The Monroe County Genealogy Society has, for many years, advocated the designation of the Kaskaskia-Cahokia Trail as a State and National Historic Landmark. The Lincoln Highway, Route 66, and the Lewis and Clark Trail already have such designations.

Columbia Heritage and Preservation Chairperson Dennis Patton, who conducted extensive research of the trails, learned that the first step for such designations should begin with the marking of the Old Trail through Monroe County.

Copies of his drafts of this research are available at Morrison-Talbott Library in Waterloo.

“Our goal is to improve local tourism and history,” Patton said.

He said large herds of bison marked the Kaskaskia-Cahokia Trace hundreds of years ago. Native Americans and French trappers used these paths for many years.

By 1725, these footpaths had been slowly widened into horse trails and rough cart and wagon roads. As American settlements grew, the dirt roads were widened through more frequent use.

The road from Kaskaskia to Cahokia was well established by 1812. Several inns and taverns could be found along the way, and a ferry across the Kaskaskia River benefited travelers. These early roads were basically dirt trails, but they saw considerable traffic, Patton said. They were further widened by men on horseback who followed the tracks.

Along these trails, pioneers felled trees, pulled stumps, and lowered grades by making cuts in the soil where needed. Their labor provided a relatively smooth and hard surface for horses and wagons.

Two trails connected Kaskaskia and Cahokia — the Upper Kaskaskia-Cahokia Trail and Lower Kaskaskia-Cahokia Trail. The Upper Trail wound its way from Kaskaskia to Prairie du Rocher, going through Renault, Burksville, Waterloo and Whiteside Station before descending the bluffs at Carr Creek west of Columbia and following the bluffs for six miles. The combined trail proceeded on to Dupo and Cahokia.

The Lower Trail left Kaskaskia via the same road as the Upper Trail. The Lower Trail, however, did not ascend the bluffs, but split off at Prairie du Rocher and veered north through the floodplain. The Lower Trail ran below the bluffs and passed east of the ruins of old Fort de Chartres before continuing on to the French village of St. Philip and on to Hull’s Town near Fults. It proceeded to Harrisonville before going on to old Valmeyer. From there, the trail passed Moredock Lake and north by Fountain. This trail continued north through the prairie in the bottoms before passing the Indian mounds near Bixby.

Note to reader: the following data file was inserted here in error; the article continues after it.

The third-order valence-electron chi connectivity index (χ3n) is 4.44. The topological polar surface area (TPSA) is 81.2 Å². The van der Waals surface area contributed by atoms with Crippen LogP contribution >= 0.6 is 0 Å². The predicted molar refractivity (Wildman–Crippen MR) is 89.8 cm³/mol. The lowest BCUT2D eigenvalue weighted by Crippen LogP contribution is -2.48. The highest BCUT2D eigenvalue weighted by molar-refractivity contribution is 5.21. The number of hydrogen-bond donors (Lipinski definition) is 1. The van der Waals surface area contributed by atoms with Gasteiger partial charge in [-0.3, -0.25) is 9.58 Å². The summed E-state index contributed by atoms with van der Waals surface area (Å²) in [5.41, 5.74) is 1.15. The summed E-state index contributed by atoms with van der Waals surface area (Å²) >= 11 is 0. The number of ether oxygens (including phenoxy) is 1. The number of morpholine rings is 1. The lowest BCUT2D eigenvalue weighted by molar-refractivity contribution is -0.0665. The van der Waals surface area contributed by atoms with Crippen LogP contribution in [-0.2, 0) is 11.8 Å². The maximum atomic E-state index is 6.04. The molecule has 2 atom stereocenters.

Four miles south of Cahokia, it joined the Upper Trail. The combined trails proceeded through Dupo, over the Prairie du Pont Creek, and into Cahokia.

When Waterloo and Columbia increased in population in the 1820’s, the Kaskaskia-Cahokia Upper Trail proceeded north from Bellefontaine along Waterloo’s Main Street, passed the Peterstown House, then past Whiteside Station and up Columbia’s Main Street.

In cars by the early 1900’s, as Patton puts it, “people could get around, so now they really wanted the roads improved.”

In 1913, the state proposed a plan for the improvement of its roads, most of which were still made of dirt. The St. Clair- Monroe Good Roads League was soon formed. The League reported that a survey revealed the most favored road name was Kaskaskia-Cahokia Trail. The name was used on future road maps.

In March 1917, concrete street signs could be purchased at one-fourth the cost of earlier metal ones, and they would last longer.

One of the plaster casts of this concrete sign is now stored at Peterstown House in Waterloo (see front photo above).

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Corey Saathoff

Corey is the editor of the Republic-Times. He has worked at the newspaper since 2004, and currently resides in Columbia. He is also the principal singer-songwriter and plays guitar in St. Louis area country-rock band The Trophy Mules.